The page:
Homily preached by the Rev. Diana E. Carroll, Clergy and Wardens Zoom Call
August 4, 2021
2 Samuel 9:1-13
I’m guessing that at this point, some of you are wondering why on earth I would choose such an obscure passage to reflect on this morning—especially one where I would have to pronounce those difficult names over and over again. This is a piece of the David narrative that we never hear on Sunday mornings. It spoke to me, because in it we witness a really important moment in David’s life. The moment when David makes reparations to the family of Saul.
A little context will be helpful here. After Saul and his son Jonathan are killed in a battle with the Philistines, David becomes king of Judah, but Saul’s other son Ishbaal takes the throne of Israel. A long and bloody war ensues between the house of Saul and the house of David. After a series of double-crosses by supporters of David—from which he is careful to distance himself—Ishbaal is killed, and the elders of Israel ask David to become king of Israel as well as Judah. He takes Jerusalem from the Jebusites, moves the ark of God into the city, and establishes his reign.
It is at this point that David takes the extraordinary step of restoring all the lands of Saul to his grandson Mephibosheth, and insisting that Mephibosheth eat at David’s own table, essentially making him part of the royal family. David does what is in his power to repair the relationship between these two families, and to make restitution for the harm that was caused in the course of the war. That is why I called it an act of reparations.
The passage mentions twice that Mephibosheth is lame in both of his feet, which is significant for two reasons. First, it indicates that even though he might have a claim to the throne, he does not have the physical ability to assert that claim, so he is not a threat to David at this point. But second, and more interesting, is how Mephibosheth became lame. Back in chapter 4, we read that Mephibosheth was five years old when the news came about the deaths of Saul and Jonathan. The text says, “His nurse picked him up and fled; and, in her haste to flee, it happened that he fell and became lame.” Why does the nurse flee? Presumably because she knows that David is likely to come after the throne, and therefore all of the male offspring of Saul. Indirectly, then, the conflict between David and Saul is the cause of Mephibosheth’s disabling injury. And so David is in a sense making a personal act of reparation, as well as a familial one.
Our diocese has been a national leader in seeking to make reparations for the institution of chattel slavery and its ongoing impacts on the descendants of those who were enslaved. We have created a Diocesan Reparations Fund and appointed a Task Force to oversee its work. Our Bishop has testified to Congress in support of House Resolution 40, which would establish a Commission to Study and Develop Reparation Proposals for African-Americans. These are important steps. But the work of reparations cannot be carried out solely by our diocesan leadership. In the same resolution which established our diocesan Reparations Fund, the convention also urged “all congregations and affiliated schools in the diocese to prayerfully consider committing a percentage of their endowments or other resources to this fund.”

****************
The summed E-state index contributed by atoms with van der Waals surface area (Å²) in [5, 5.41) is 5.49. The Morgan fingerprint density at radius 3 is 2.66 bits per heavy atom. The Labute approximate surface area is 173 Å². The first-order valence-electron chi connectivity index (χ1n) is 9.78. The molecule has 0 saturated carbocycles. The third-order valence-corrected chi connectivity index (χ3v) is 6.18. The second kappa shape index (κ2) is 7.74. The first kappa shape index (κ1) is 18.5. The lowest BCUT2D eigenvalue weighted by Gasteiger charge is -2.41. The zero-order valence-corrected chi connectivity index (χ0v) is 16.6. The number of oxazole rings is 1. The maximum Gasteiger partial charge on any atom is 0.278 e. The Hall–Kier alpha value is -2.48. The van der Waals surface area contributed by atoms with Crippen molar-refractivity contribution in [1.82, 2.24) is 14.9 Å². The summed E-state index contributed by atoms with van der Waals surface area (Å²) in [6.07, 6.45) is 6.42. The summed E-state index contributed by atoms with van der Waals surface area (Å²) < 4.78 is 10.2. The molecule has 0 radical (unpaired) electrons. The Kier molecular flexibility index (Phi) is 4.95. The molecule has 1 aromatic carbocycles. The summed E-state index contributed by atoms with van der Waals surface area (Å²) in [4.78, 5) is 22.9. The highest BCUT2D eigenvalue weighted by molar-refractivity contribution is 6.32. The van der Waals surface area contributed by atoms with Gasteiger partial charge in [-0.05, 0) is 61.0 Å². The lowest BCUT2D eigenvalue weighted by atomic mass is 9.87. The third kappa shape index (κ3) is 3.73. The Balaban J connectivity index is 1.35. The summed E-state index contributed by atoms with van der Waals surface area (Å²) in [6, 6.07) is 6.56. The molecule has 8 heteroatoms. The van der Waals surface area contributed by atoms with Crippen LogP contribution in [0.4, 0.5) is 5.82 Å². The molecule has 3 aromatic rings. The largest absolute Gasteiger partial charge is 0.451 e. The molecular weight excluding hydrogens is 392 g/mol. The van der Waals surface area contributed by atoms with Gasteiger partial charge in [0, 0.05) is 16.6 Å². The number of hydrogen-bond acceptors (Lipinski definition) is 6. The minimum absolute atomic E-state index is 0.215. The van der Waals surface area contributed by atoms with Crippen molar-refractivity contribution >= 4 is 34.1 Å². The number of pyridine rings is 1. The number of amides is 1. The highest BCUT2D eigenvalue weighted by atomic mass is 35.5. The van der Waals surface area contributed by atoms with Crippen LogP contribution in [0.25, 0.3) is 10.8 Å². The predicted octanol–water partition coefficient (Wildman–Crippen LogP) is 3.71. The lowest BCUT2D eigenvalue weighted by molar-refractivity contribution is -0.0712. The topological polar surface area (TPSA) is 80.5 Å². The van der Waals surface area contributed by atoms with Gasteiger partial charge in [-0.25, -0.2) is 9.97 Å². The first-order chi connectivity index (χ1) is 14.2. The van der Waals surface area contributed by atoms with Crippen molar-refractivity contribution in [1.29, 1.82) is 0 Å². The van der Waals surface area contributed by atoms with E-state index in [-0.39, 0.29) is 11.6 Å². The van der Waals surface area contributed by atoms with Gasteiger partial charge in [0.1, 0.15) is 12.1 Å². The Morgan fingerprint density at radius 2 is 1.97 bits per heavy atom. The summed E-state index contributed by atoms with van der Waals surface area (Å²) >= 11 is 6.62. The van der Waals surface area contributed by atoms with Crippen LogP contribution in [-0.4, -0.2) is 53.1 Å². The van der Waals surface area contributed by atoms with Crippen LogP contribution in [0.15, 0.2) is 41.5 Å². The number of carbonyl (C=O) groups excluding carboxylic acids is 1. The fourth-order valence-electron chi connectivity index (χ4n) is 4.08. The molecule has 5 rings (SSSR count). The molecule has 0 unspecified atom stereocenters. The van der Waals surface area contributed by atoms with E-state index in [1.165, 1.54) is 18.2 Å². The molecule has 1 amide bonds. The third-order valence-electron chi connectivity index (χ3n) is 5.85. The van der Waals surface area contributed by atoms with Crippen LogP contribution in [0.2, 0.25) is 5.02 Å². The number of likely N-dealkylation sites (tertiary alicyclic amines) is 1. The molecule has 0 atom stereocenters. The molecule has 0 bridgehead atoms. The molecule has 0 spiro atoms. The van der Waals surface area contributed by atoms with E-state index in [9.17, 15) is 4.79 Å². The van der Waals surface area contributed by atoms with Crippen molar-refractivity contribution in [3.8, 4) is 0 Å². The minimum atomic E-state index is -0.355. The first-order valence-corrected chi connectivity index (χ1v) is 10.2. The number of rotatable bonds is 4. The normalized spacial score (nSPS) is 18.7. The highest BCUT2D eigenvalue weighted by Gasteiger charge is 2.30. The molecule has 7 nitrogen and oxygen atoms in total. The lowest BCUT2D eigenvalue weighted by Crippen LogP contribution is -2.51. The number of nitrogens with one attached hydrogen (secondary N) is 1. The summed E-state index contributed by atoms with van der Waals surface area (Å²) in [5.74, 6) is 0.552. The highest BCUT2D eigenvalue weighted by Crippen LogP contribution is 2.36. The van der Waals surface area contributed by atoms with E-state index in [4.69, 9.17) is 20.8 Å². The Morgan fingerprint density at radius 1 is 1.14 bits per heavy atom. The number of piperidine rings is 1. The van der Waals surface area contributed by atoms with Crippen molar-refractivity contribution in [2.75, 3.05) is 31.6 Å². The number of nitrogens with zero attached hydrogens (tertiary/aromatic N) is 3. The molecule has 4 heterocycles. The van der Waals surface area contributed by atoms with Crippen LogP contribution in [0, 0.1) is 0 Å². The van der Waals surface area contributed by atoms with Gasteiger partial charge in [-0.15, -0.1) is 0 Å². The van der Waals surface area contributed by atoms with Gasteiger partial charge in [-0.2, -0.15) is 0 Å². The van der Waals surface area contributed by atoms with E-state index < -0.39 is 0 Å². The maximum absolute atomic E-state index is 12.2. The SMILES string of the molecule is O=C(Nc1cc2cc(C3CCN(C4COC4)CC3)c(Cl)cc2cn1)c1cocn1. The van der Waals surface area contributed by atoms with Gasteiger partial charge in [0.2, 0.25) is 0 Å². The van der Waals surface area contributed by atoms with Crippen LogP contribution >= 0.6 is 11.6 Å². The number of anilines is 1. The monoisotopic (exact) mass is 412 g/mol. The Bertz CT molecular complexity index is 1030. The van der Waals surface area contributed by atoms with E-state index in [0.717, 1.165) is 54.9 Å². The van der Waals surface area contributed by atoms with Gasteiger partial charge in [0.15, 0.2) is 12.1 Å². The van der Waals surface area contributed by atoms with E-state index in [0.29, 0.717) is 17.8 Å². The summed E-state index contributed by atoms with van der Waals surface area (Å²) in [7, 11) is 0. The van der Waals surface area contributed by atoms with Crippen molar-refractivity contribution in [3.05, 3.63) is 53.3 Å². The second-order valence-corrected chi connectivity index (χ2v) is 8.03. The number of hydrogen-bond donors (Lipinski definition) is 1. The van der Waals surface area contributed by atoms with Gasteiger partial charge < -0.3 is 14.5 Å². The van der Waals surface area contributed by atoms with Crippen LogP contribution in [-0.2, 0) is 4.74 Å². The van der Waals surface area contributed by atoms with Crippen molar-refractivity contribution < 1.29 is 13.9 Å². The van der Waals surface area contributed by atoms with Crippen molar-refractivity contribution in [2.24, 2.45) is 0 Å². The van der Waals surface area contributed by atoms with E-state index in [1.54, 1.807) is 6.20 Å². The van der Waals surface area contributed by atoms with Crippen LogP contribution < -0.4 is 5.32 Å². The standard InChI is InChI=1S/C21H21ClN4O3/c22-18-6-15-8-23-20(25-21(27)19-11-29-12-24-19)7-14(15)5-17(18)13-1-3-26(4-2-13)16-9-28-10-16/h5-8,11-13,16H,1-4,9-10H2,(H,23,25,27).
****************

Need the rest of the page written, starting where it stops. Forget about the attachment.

At this point, I’m going to take a minute to brag about my congregation. St. Luke’s Eastport is one of the smaller parishes in our diocese. Before the pandemic, our Average Sunday Attendance was about 42. Every year, we pass a deficit budget. We don’t have an endowment. We have a modest investment fund, which we are drawing from at an unsustainable rate. It was not easy to bring this diocesan resolution to our vestry and ask them to consider contributing. After all, St. Luke’s was founded long after chattel slavery was abolished. Why should we commit to diocesan reparations for something that we were not a part of?
But of course, we were a part of it—we are a part of it—because we belong to this body that is the Diocese of Maryland. And so last fall, our Vestry voted unanimously to commit 0.5% percent of our operating budget for 2021 to the diocesan Reparations Fund. That worked out to $785. Then in the spring, they extended an invitation for church members to make additional contributions above and beyond that amount. The generous response means that we will be sending $3,030 to the Reparations Fund: a huge amount for a church with our limited resources.
Of course, we know that reparations is about much more than money. As a predominantly white congregation, we also have to engage in ongoing self-education and self-examination. So we had 18 leaders participate in the diocesan Antiracism Workshop this year. We are reading “The Church Cracked Open” by the Rev. Canon Stephanie Spellers. We are reevaluating our mission statement, ministry priorities, and operations to identify ways that we can address racial inequity within our church, as well as in our wider community.
I am not sharing all of this to toot my own horn or make the people of St. Luke’s sound saintly. I’m sharing it in order to encourage you—in order to challenge you, as congregational leaders in our diocese—to do this same work where you are. King David is not always the best example of a moral or even merciful life. But in this case, he got it right. He restored what had been wrongfully taken away. He repaired a relationship that he was only partially responsible for breaking. He showed the kindness of God, when there was no requirement for him to do so. Let all of us strive to do likewise. Amen.